Twins and Aging: How Not to Look Old

Wednesday, 25 November 2009, 20:34 • 3024 เข้าชมแล้ว
Twins and Aging: How Not to Look Old
By John Cloud Tuesday, Feb. 10, 2009

It's a question surely as old as vanity itself: How can you look young forever? A forthcoming study in the journal Plastic and Reconstructive Surgery offers one surprising idea: as you age, don't be afraid to put on a few pounds. Fat, it turns out, can significantly smooth out wrinkles and give you a younger-looking face. (Read "Beth Teitell: On Not Looking Old.")

The authors of the new study, a team led by Dr. Bahman Guyuron of Case Western Reserve University in Cleveland, are plastic surgeons who study faces for a living. They analyzed photographs of the faces of 186 pairs of identical twins taken at the Twins Days Festival, a sort of twin-pride event held every summer in (naturally) Twinsburg, Ohio. Because the pairs had identical genetic material, differences in how old they looked could be attributed entirely to their behavioral choices and environment.

Guyuron's team had the twins fill out extensive questionnaires about their lives — everything from how many times they had married to whether they regularly used sunscreen. Then a panel of four judges independently estimated the twins' ages by looking at photos taken in Twinsburg. (See pictures from the Annual Twins Days Festival.)
The Guyuron team's most interesting findings had to do with weight. Many of the twin pairs were of similar weight, but differences in how old they looked began to appear when one had a body mass index (BMI) at least four points higher than the twin sibling. For twin pairs under 40, the heavier one looked significantly older. But surprisingly, after 40, that same four-point difference in BMI made the heavier twin look significantly younger. (Read "Aging Gracefully.")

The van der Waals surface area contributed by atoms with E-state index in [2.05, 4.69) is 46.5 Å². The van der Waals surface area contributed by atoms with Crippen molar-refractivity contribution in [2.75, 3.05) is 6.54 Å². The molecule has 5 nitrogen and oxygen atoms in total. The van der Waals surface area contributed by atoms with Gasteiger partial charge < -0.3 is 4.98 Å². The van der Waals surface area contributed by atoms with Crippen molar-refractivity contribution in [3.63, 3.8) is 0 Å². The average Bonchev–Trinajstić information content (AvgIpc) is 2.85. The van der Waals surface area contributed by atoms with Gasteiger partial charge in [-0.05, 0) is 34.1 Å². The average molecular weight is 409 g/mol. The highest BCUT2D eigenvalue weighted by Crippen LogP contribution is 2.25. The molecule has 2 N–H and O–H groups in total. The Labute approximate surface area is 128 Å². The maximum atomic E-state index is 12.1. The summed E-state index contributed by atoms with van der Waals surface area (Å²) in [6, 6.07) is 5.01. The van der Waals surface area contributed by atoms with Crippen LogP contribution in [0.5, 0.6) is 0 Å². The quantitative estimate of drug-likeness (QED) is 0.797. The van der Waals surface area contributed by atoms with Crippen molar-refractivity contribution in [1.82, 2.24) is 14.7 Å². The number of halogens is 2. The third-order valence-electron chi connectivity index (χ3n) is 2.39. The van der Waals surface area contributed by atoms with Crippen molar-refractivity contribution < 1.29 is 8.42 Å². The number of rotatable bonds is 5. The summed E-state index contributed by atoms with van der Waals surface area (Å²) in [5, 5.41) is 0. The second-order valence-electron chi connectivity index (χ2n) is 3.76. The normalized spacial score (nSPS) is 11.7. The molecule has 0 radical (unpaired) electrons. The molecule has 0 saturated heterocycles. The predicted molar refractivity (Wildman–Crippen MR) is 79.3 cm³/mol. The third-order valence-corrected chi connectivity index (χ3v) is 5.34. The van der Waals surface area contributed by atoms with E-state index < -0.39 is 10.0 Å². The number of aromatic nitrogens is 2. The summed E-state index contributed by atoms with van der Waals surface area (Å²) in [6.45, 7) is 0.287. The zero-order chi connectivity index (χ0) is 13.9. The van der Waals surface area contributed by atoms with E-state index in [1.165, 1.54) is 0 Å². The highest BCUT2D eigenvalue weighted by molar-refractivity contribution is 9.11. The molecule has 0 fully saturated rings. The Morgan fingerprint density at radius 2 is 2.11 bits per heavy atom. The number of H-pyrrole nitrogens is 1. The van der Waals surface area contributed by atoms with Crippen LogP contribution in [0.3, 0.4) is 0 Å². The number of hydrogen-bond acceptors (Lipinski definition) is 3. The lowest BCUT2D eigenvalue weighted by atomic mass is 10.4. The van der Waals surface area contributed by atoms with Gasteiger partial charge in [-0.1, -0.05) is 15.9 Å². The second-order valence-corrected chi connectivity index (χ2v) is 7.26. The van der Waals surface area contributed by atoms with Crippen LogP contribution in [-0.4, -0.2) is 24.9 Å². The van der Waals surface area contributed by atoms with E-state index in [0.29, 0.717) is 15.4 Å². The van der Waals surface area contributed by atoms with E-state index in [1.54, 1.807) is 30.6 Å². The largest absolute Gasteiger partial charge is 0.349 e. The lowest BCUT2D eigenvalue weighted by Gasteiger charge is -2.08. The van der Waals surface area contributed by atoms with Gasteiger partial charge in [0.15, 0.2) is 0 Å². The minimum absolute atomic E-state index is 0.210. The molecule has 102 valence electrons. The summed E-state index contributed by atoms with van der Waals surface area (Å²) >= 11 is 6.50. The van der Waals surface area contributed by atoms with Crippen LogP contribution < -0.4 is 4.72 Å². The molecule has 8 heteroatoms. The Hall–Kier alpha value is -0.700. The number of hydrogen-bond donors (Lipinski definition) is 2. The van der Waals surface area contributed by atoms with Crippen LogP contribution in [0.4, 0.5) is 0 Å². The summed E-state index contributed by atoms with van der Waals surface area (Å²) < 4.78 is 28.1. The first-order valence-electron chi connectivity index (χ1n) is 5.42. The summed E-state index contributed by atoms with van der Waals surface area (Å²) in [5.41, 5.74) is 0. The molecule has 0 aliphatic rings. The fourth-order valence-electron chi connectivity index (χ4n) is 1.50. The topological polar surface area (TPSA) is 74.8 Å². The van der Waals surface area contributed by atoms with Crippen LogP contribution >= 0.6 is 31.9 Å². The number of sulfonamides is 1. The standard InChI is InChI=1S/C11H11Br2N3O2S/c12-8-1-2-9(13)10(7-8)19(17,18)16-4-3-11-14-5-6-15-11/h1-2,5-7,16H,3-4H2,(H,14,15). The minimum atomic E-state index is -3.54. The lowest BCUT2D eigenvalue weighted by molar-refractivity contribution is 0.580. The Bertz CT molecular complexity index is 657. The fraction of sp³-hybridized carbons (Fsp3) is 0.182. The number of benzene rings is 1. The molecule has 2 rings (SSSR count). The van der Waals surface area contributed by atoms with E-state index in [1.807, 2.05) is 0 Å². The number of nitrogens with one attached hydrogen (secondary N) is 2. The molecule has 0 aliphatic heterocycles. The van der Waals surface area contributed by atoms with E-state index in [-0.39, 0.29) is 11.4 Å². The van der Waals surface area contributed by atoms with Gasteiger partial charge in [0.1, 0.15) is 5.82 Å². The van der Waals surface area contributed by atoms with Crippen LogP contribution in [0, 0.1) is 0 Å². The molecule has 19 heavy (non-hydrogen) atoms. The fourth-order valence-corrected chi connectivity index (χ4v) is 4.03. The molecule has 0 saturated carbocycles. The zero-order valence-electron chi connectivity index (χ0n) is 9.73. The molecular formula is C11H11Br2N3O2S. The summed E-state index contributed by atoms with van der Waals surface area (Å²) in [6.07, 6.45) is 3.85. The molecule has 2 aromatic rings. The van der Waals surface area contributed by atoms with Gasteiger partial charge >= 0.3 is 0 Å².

The study's authors theorize that "volume replacement" — that is, fat filling in wrinkles — accounts for the rejuvenated appearance of the over-40 twins. This theory was supported even more dramatically among twins older than 55. For them, having as much as an eight-point-higher BMI than their twin was associated with a younger appearance in the face. (Read "A Brief History of Multiple Births.")

Guyuron doesn't recommend that people gain weight just to look younger, and one limitation of his study is that the Twinsburg photos included only faces. If they had shown the whole body, the judges may have knocked a couple of years off the age estimates of those who had kept a youthful figure — and added a couple of years for those who were well fed in the middle.

The paper also makes clear that, weight aside, healthy living is crucial for keeping a youthful face. The siblings who smoked and didn't wear sunscreen looked significantly older than those who avoided cigarettes and tanning. Those twins who had been divorced also looked older (by about 1.7 years) than the twins who had not. (They also looked older than those who had stayed single, which reinforces a point I made in this article: you are better off staying single than getting into a bad relationship.)

Finally — and this was the cruelest finding — those who had taken antidepressants also looked older than their twins who hadn't. In other words, if the misery of your divorce doesn't age you, your attempt to treat it with Prozac might. Guyuron and his colleagues believe this unjust fact has something to do with the drooping relaxation of facial muscles that antidepressants can cause.
The bottom line is that if you care mostly about a young-looking face, don't smoke, don't spend time in the sun without protection, and try not to get into a bad relationship that will make you depressed. Instead, this summer at the beach, stay inside and have an ice cream. Make it a double scoop.
« Back to News
Another Benefit of Health: Wealth
Pre/Post Exercise Nutrition to Maximize the Training Effect



02-070 6334